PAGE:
On a recent trip to Ohio, I decided to meet up with an old friend to go for a walk. As we strolled through the soccer park, my friend gently announced that he had something to talk about, he was upset with me. His introduction to the problem allowed me to mentally shift gears and prepare for the conversation.

Shortly after introducing the shift in conversation, my friend asked me why I didn’t invite him to the launch party for my business. He lives in Ohio and I live in the D.C. area.

I explained that the event snuck up on me, and I only started planning the invite list three weeks before the event. Due to the last-minute nature of the gathering, I opted to invite people in the DMV area versus my friends from outside the area – I didn’t want to be disrespectful by asking them to travel on such short notice.

I also noted that I didn’t want to be disappointed if he and others declined to come to the event. So I played it safe in terms of inviting people who were local.

Advertising

In the moment, I felt the conversation went very well. I also checked in with my friend a few days after our walk, affirmed my appreciation for his willingness to communicate his upset and our ability to work through it.

The way this conversation unfolded exemplified effective communication. My friend approached me with grace and vulnerability. He approached me with a level of curiosity that didn’t put me on my heels — I was able to really listen to what he was saying, apologize for how my decision impacted him and vow that going forward, I would always ask rather than making decisions for him and others.

Our relationship is intact, and I now have information that will help me become a better friend to him and others.

4. Be Mindful of Delivery, Timing and Messenger

Communicating effectively also requires thinking through the delivery of the message one intends to communicate as well as the appropriate time for the discussion.

In an Entrepreneur.com column, VIP Contributor Deep Patel, noted that persons interested in communicating well need to master the art of timing. Patel noted,[1]

“Great comedians, like all great communicators, are able to feel out their audience to determine when to move on to a new topic or when to reiterate an idea.”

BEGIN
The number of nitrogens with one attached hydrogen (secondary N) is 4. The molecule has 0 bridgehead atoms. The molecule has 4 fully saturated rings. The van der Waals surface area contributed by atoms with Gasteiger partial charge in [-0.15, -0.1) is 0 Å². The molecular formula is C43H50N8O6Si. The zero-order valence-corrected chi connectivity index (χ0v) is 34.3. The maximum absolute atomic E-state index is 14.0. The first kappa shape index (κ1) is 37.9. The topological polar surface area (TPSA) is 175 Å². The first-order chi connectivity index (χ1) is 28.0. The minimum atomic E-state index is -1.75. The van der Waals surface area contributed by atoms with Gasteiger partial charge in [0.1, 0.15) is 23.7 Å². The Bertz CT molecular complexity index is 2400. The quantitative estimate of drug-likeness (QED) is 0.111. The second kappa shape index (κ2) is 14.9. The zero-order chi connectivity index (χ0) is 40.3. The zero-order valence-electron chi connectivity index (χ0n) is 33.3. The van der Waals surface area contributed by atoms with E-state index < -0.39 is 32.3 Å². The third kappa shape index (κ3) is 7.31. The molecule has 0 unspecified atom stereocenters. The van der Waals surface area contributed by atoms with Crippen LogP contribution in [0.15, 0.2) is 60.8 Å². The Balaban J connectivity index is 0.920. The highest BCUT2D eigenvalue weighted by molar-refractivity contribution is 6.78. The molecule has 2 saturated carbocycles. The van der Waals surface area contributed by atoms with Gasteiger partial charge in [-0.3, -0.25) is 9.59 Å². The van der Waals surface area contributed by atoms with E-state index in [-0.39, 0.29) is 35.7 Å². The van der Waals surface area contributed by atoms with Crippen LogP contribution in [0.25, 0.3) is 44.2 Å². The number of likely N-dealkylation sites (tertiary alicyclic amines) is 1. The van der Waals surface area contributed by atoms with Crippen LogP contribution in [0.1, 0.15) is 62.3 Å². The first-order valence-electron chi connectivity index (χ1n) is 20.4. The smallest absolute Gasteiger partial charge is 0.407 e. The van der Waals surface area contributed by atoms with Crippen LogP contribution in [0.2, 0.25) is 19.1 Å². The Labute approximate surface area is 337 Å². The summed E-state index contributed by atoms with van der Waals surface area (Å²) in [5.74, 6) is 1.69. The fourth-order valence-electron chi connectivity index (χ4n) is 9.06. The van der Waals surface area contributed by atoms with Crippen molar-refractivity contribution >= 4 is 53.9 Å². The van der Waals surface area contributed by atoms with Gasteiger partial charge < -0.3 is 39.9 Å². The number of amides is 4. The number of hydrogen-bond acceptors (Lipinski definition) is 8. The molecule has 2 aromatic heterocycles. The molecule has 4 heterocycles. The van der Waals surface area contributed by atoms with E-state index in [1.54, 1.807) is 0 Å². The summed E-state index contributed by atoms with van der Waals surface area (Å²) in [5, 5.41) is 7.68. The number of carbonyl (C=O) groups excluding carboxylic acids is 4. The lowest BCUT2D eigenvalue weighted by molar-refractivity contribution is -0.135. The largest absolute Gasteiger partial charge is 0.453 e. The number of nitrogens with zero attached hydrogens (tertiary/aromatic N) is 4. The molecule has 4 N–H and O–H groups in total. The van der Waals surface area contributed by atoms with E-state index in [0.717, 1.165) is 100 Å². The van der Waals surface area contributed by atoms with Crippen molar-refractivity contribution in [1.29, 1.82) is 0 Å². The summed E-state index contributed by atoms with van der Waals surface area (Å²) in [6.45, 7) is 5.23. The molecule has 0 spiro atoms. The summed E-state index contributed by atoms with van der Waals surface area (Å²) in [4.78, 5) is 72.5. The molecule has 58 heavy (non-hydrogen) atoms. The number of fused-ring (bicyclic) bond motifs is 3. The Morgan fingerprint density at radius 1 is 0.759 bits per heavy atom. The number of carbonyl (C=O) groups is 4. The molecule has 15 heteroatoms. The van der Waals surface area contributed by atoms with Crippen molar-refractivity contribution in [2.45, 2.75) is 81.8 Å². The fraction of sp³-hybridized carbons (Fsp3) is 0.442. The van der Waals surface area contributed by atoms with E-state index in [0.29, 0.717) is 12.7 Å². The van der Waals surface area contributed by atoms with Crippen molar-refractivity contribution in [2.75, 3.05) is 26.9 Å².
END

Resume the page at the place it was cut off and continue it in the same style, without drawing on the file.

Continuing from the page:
Communicating effectively also requires thoughtfulness about the messenger. A person prone to dramatic, angry outbursts should never be called upon to deliver constructive feedback, especially to people whom they do not know. The immediate aftermath of a mass shooting is not the ideal time to talk about the importance of the Second Amendment rights.

Like everyone else, I must work to ensure my communication is layered with precision and care.

It requires precision because words must be carefully tailored to the person with whom you are speaking.

Advertising

It requires intentionality because before one communicates, one should think about the audience and what the audience needs in order to hear your message the way you intended it to be communicated.

It requires active listening which is about hearing verbal and nonverbal messages.

Even though we may be right in what we say, how we say it could derail the impact of the message and the other parties’ ability to hear the message.

Communicating with care is also about saying things that the people in our life need to hear and doing so with love.

The Bottom Line

When I left the meeting with my dear friend, I wondered if I was replicating or modeling this level of openness and transparency in the rest of my relationships.

I was intrigued and appreciative. He’d clearly thought about what he wanted to say to me, picked the appropriate time to share his feedback and then delivered it with care. He hit the ball out of the park and I’m hopeful we all do the same.

More Articles About Effective Communication

Featured photo credit: Kenan Buhic via unsplash.com

Reference

Read Next